Apex predators are the pinnacle of the food chain. These animals that have no natural predators. These animals do what they please and are responsible for balancing the ecosystem (Kluger 2). White sharks are a prime example of an apex predator. White sharks roam the earth’s oceans eating pretty much anything it wants. Sharks eat seals, tuna fish and any other sea creature they come across.
Apex predators are an integral part of the ecosystem. They are responsible for culling the masses of prey species. This culling helps control the population of the plants and animals that the prey eat. Without these predators the prey starts to multiply at an alarming rate. This overabundance of prey eat too much of the plant life and other small creatures leading to the destruction of an entire ecosystem. One example of this happening is the gray wolf populations in Yellowstone National Park. For the longest time these wolves were considered to be a nuisance to ranchers and their livestock. This led to the almost extinction of the gray wolf. Once the gray wolves where almost gone, the population of elk increased to an alarming level. These elk primarily eat the aspen trees, and as their population grew, the number of aspen trees that made it to maturity dropped. These trees, considered to be one of the great parts of the national park, were almost completely eaten up by the elk. This association between wolves, elk and aspens was not noticed until after the wolves were reintroduced to the park. Bill Ripple and Bob Beschta, two scientists separately studying the alarming decline in the aspens, noticed that after the reintroduction of the wolves, the population of aspen groves rebounded (Welsch 1). If a similar population decline happens with just the white shark, not taking into account any other sharks, then the population of their prey species will increase. Even on a small scale this can be devastating. If the shark populations that primarily hunt along the western coast of the United States were to be wiped out completely, problems would arise almost immediately. The seals, sea lions and larger fish would start to eat a larger quantity of their common prey. This would lead to the extinction of that prey. The predators would then move onto other smaller prey, eventually eating themselves out of house and home. Once all of the prey is dead, the predators would start to die off. This would in turn cause the microscopic krill to have no decomposing bodies to feed on. The krill would die off giving the filter feeding whales nothing to eat, causing them to die off. The destruction of even one species can destroy an entire local ecosystem. Imagine that on a global scale. A lot of people will talk about conservation, as if that will solve the problem, but with sharks there needs to be more done than just simple conservation. Sharks are one of the oldest species in the ocean. Imagine a creature that has ancestors that go all they way back to the time of the dinosaurs. Scientists can learn so much about evolution just by further study of the shark. The shark is a living fossil. Here is a creature that has survived where very few species have. The extinction of the dinosaurs killed off most of the species on the earth, but not sharks. Sharks have been able to shrug off so many destructive acts but human beings are in danger of destroying this ancient creature. Any effort that is made to save the sharks needs to include a strong research arm. How are we going to save something that we know so little about? Most of the efforts out now are primarily based on a conservation angle. This is important in the short term, but over the long haul more needs to be learned about sharks.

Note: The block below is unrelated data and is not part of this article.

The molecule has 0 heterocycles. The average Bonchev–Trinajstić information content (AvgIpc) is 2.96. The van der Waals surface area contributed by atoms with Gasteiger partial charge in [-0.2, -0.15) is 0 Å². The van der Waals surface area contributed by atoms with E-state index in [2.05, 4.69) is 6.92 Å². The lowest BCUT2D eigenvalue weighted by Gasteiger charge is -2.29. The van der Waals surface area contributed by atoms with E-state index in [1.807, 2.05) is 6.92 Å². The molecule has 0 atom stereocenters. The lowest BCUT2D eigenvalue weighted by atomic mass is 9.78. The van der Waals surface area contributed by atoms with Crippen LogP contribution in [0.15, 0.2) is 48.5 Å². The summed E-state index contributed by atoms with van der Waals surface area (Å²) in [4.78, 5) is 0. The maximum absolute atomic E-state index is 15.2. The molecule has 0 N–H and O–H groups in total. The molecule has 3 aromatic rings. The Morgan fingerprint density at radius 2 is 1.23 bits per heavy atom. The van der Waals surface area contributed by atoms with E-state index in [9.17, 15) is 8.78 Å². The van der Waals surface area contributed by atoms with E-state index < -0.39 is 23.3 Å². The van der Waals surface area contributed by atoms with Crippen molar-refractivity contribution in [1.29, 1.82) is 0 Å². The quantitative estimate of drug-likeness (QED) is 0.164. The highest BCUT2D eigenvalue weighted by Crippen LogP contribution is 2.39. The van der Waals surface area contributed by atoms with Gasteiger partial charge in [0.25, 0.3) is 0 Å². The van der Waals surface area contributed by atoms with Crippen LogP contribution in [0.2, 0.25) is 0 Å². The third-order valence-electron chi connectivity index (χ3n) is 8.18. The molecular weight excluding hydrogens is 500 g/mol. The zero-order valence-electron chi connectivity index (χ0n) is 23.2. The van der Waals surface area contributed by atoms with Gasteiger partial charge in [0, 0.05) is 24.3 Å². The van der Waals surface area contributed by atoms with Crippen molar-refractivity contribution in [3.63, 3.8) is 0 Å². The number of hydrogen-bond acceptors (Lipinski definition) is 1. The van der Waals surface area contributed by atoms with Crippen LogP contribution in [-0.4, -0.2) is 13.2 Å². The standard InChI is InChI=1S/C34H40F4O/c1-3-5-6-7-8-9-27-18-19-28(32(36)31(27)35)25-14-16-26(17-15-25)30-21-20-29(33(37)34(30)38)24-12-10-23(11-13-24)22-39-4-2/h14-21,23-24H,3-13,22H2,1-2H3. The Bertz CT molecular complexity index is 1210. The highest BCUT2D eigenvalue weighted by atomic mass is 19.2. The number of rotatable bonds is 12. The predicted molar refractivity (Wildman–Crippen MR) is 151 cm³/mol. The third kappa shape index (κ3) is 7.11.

Continued next Monday.